w/ Special Guests Park Cooper and Barb Lien-Cooper

This is what happens when you get three SBC columnists, and put ’em in a room together…

After meeting the husband and wife duo at the recent San Diego convention, we began plotting the inevitable team-up column, and the following discussion is the result. Beginnings & influences, and explanations are offered, as well as one of the most awkward definitions of the writing process that you’re likely to encounter. But Park and Barb told me there was something honest about the whole thing, so we ran with it. Part 1 now, part two on Friday in The Mostly Park Show. Enjoy.

Park: Okay… I’m Park, but Barb’s here nearby… Let’s start with you first…What got you into this? Comics, one presumes? Which? Or is that a weak presumption?

Brandon: The first thing that really sparked me was when my father took me to my first comic shop back in 1992, and introduced me to the whole scene, as he used to collect everything back in the day and always regretted not keeping his first issues of Spidey, and X-Men and the like.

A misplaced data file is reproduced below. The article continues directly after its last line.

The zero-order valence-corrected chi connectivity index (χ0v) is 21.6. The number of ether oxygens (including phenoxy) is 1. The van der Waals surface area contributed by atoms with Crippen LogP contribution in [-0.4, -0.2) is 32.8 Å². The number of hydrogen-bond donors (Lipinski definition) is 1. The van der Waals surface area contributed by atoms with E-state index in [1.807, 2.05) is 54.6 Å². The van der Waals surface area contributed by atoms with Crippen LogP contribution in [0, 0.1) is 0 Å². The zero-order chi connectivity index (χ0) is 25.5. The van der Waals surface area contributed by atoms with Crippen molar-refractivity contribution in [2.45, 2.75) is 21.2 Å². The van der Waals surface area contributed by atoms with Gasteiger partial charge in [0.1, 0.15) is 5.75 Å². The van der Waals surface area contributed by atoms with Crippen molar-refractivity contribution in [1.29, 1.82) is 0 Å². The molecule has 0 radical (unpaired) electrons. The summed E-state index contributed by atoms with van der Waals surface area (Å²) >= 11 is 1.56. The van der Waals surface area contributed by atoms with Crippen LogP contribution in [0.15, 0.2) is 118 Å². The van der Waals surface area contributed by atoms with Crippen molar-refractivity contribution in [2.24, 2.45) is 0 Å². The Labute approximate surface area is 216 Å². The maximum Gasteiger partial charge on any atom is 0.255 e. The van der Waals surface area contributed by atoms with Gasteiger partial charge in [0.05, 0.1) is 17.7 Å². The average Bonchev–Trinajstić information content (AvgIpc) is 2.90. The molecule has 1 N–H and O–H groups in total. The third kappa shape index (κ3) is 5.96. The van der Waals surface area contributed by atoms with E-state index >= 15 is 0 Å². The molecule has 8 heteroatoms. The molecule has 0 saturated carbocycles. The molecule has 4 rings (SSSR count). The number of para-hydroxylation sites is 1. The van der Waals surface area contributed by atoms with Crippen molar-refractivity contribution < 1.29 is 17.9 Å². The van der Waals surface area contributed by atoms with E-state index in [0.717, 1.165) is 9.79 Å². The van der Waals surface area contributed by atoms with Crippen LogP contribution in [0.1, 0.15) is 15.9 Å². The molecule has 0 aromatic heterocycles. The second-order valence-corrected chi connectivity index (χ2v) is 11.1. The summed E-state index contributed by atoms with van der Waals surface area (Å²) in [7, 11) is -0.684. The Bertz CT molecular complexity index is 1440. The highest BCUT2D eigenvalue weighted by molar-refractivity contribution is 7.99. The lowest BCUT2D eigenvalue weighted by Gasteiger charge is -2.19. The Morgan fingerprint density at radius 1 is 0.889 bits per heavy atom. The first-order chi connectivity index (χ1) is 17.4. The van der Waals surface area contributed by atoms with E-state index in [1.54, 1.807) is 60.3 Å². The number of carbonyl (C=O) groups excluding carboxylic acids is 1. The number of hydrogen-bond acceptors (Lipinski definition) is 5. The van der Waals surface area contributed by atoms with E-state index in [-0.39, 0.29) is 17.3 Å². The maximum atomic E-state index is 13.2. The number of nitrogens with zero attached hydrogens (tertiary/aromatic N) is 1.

Park: 1992? You’re so young. You disgust me. But pray continue.

Barb: So you were definitely a Marvel Boy?

Brandon: Most of my first stack was Spider-Man, Batman, X-Men, and early Image. I followed characters and those were my favorites easily. I don’t think I’d started to really differentiate between companies quite yet, so I followed most of the big guns. Batman appealed to me because of the movie naturally, and the three issue ashcan mini that I got by way of mail order, from turning in the POPs from Batman cereal didn’t hurt.